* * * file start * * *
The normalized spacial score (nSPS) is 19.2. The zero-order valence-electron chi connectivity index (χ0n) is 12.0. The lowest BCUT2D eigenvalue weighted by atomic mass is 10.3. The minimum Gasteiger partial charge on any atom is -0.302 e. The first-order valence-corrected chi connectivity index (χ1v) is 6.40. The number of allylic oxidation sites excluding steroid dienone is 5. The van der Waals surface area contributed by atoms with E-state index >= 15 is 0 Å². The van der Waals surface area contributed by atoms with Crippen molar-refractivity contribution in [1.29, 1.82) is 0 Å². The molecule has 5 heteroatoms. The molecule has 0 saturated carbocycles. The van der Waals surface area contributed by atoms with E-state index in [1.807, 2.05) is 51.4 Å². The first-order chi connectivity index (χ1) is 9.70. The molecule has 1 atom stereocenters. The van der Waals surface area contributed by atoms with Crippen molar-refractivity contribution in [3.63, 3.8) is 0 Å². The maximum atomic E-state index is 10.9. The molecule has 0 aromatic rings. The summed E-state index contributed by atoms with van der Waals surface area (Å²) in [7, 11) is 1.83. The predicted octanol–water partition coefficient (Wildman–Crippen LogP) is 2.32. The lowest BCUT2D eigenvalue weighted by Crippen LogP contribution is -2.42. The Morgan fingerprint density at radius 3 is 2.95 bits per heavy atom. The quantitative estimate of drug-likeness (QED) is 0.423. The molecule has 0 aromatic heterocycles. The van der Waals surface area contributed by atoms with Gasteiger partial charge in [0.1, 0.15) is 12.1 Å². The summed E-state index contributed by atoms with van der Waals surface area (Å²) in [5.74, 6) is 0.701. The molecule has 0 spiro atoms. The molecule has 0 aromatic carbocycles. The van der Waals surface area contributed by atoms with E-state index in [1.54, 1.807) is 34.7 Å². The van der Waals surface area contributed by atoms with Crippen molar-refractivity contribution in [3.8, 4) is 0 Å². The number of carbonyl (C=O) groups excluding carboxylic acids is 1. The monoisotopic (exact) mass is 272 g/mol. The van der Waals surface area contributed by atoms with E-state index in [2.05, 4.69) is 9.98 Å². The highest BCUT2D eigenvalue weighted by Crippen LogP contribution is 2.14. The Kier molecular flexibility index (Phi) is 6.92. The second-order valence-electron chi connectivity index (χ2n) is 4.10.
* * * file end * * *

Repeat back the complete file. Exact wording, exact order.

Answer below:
The normalized spacial score (nSPS) is 19.2. The zero-order valence-electron chi connectivity index (χ0n) is 12.0. The lowest BCUT2D eigenvalue weighted by atomic mass is 10.3. The minimum Gasteiger partial charge on any atom is -0.302 e. The first-order valence-corrected chi connectivity index (χ1v) is 6.40. The number of allylic oxidation sites excluding steroid dienone is 5. The van der Waals surface area contributed by atoms with E-state index >= 15 is 0 Å². The van der Waals surface area contributed by atoms with Crippen molar-refractivity contribution in [1.29, 1.82) is 0 Å². The molecule has 5 heteroatoms. The molecule has 0 saturated carbocycles. The van der Waals surface area contributed by atoms with E-state index in [1.807, 2.05) is 51.4 Å². The first-order chi connectivity index (χ1) is 9.70. The molecule has 1 atom stereocenters. The van der Waals surface area contributed by atoms with Crippen molar-refractivity contribution in [3.63, 3.8) is 0 Å². The maximum atomic E-state index is 10.9. The molecule has 0 aromatic rings. The summed E-state index contributed by atoms with van der Waals surface area (Å²) in [7, 11) is 1.83. The predicted octanol–water partition coefficient (Wildman–Crippen LogP) is 2.32. The lowest BCUT2D eigenvalue weighted by Crippen LogP contribution is -2.42. The Morgan fingerprint density at radius 3 is 2.95 bits per heavy atom. The quantitative estimate of drug-likeness (QED) is 0.423. The molecule has 0 aromatic heterocycles. The van der Waals surface area contributed by atoms with Gasteiger partial charge in [0.1, 0.15) is 12.1 Å². The summed E-state index contributed by atoms with van der Waals surface area (Å²) in [5.74, 6) is 0.701. The molecule has 0 spiro atoms. The molecule has 0 aromatic carbocycles. The van der Waals surface area contributed by atoms with E-state index in [1.54, 1.807) is 34.7 Å². The van der Waals surface area contributed by atoms with Crippen molar-refractivity contribution in [3.8, 4) is 0 Å². The number of carbonyl (C=O) groups excluding carboxylic acids is 1. The monoisotopic (exact) mass is 272 g/mol. The van der Waals surface area contributed by atoms with E-state index in [2.05, 4.69) is 9.98 Å². The highest BCUT2D eigenvalue weighted by Crippen LogP contribution is 2.14. The Kier molecular flexibility index (Phi) is 6.92. The second-order valence-electron chi connectivity index (χ2n) is 4.10.